If you are a Kindle user disappointed by the lack of a dedicated desktop application for Linux, there’s good news for you. Amazon.com has just launched their new HTML5-powered cloud-based web app called Amazon Cloud Reader. The webapp runs flawlessly on Linux with support for offline reading and much much more. Here’s what it has to offer.
Amazon’s Kindle ebook store is one of the most popular websites prowled by bibliophiles worldwide. The ebooks, once purchased, can be accessed from a variety of devices including iPhone, Android, PC and Mac thanks to the beautifully designed native applications that are available for each of these platforms. These apps also sync with the user’s Kindle device (affiliate link) to offer a seamless and connected experience across all devices. The Kindle desktop app, which is available for Mac and PC, but not for Linux, had left many Kindle users like me disappointed. Well, thanks to newly-released Cloud Reader, looks as if that’s about to change.
The HTML5-powered web app boasts of almost all the major features the desktop application provides. What’s more, you get offline support, so that you can keep reading your favorite book even when your connection betrays you. Amazon Cloud Reader, is actually target towards iPad users, who, thanks to Apple’s restrictive policies, aren’t able to purchase books directly from the app. But as a Linux user, this Apple-Amazon rivalry doesn’t concern me at all. What matters to me is the fact that the app runs perfectly on my Linux desktop.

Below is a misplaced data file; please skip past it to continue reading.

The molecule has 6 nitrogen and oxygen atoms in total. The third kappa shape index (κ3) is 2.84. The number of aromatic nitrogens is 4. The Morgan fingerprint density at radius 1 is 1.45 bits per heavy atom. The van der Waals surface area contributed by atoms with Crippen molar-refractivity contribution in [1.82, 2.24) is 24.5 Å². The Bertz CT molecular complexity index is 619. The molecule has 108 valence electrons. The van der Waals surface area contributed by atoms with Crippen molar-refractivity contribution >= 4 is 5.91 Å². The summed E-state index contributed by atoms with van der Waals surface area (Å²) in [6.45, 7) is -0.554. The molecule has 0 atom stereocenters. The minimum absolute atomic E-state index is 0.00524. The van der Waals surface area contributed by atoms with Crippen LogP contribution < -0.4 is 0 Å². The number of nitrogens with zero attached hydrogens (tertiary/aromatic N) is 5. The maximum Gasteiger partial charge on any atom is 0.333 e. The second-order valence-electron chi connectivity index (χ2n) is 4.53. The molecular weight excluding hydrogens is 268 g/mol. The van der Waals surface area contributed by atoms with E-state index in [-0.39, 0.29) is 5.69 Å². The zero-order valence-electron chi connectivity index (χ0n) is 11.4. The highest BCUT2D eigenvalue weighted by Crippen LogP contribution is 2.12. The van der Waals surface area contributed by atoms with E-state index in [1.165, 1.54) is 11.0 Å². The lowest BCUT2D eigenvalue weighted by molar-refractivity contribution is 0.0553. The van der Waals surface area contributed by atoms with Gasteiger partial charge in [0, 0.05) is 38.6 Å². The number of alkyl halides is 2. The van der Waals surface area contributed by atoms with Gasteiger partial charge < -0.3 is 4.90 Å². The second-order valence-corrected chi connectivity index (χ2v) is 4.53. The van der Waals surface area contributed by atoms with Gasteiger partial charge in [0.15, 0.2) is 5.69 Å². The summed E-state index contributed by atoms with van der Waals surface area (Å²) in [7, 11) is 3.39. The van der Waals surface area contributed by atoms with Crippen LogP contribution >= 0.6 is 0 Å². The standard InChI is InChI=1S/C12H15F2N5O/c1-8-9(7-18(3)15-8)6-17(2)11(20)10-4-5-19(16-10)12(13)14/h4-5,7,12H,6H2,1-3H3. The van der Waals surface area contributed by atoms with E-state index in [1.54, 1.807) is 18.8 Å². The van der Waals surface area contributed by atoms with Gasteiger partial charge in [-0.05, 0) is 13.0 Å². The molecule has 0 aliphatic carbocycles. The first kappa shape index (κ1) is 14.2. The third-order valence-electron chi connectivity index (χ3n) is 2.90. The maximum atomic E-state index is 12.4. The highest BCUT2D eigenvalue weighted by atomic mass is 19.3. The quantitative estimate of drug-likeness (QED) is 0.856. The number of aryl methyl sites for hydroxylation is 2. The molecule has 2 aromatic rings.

Cloud Reader allows you to browse your Kindle library, which is a collection of all the books, magazines and newspapers you have purchased from Amazon. Just click on any book to start reading it immediately. Your reading progress will automatically get synced your Kindle account so that you can continue reading the same book on your other devices. If you’re cursed with a flaky connection, you can right click on a book and pin it to your local collection. The book will download in a few seconds and you can start reading it even if you have no connection. While reading a book, you can change the fonts and the margin width. Also, there are three color modes you can choose from : White, Sepia and Black. Furthermore, if you find something interesting, you can bookmark the page and it will get synced across all your devices.
On the downside, you can’t download the ebook directly to your computer and transfer it to some other device. Also, the app, for now, works only on Chrome, so Firefox users will have to wait a while to try it out. Some features like dictionary and popular highlights are missing; however, for now, that’s not something I desperately need. What matters most of all is that the app works on Linux, and it works without any major problems. For Chromebook owners, Cloud Reader is easily one of the best apps for their devices. Overall, the app provides what is perhaps the best ereading experience for the web and for Linux.